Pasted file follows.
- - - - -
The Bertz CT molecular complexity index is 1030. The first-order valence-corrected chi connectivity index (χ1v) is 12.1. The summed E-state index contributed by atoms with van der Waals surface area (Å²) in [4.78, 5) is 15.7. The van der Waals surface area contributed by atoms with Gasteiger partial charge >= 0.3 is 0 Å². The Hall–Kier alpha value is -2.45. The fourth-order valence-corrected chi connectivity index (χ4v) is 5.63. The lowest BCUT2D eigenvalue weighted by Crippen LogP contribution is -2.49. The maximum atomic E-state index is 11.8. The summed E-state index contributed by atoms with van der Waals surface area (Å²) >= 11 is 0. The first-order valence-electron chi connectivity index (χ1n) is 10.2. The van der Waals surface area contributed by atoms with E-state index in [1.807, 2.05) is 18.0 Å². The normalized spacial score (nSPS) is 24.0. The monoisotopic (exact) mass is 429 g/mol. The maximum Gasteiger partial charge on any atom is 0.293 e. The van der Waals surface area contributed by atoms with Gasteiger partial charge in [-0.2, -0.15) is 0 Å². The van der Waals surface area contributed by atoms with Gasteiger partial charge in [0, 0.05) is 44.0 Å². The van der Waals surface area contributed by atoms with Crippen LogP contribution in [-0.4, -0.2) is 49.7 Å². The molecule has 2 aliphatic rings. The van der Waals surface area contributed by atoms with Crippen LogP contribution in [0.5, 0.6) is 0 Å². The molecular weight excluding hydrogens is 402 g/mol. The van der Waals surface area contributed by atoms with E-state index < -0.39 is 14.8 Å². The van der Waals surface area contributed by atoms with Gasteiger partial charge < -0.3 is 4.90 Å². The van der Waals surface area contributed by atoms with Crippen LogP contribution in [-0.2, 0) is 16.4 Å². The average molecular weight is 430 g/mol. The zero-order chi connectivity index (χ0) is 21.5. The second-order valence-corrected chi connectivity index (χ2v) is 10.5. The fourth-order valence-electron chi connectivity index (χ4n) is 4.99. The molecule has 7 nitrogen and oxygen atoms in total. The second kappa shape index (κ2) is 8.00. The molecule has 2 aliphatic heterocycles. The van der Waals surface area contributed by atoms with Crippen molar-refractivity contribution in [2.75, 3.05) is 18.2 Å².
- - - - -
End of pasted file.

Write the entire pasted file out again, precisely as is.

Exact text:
The Bertz CT molecular complexity index is 1030. The first-order valence-corrected chi connectivity index (χ1v) is 12.1. The summed E-state index contributed by atoms with van der Waals surface area (Å²) in [4.78, 5) is 15.7. The van der Waals surface area contributed by atoms with Gasteiger partial charge >= 0.3 is 0 Å². The Hall–Kier alpha value is -2.45. The fourth-order valence-corrected chi connectivity index (χ4v) is 5.63. The lowest BCUT2D eigenvalue weighted by Crippen LogP contribution is -2.49. The maximum atomic E-state index is 11.8. The summed E-state index contributed by atoms with van der Waals surface area (Å²) >= 11 is 0. The first-order valence-electron chi connectivity index (χ1n) is 10.2. The van der Waals surface area contributed by atoms with E-state index in [1.807, 2.05) is 18.0 Å². The normalized spacial score (nSPS) is 24.0. The monoisotopic (exact) mass is 429 g/mol. The maximum Gasteiger partial charge on any atom is 0.293 e. The van der Waals surface area contributed by atoms with Gasteiger partial charge in [-0.2, -0.15) is 0 Å². The van der Waals surface area contributed by atoms with Gasteiger partial charge in [0, 0.05) is 44.0 Å². The van der Waals surface area contributed by atoms with Crippen LogP contribution in [-0.4, -0.2) is 49.7 Å². The molecule has 2 aliphatic rings. The van der Waals surface area contributed by atoms with Crippen LogP contribution in [0.5, 0.6) is 0 Å². The molecular weight excluding hydrogens is 402 g/mol. The van der Waals surface area contributed by atoms with E-state index < -0.39 is 14.8 Å². The van der Waals surface area contributed by atoms with Gasteiger partial charge < -0.3 is 4.90 Å². The van der Waals surface area contributed by atoms with Crippen LogP contribution in [-0.2, 0) is 16.4 Å². The average molecular weight is 430 g/mol. The zero-order chi connectivity index (χ0) is 21.5. The second-order valence-corrected chi connectivity index (χ2v) is 10.5. The fourth-order valence-electron chi connectivity index (χ4n) is 4.99. The molecule has 7 nitrogen and oxygen atoms in total. The second kappa shape index (κ2) is 8.00. The molecule has 2 aliphatic heterocycles. The van der Waals surface area contributed by atoms with Crippen molar-refractivity contribution in [2.75, 3.05) is 18.2 Å².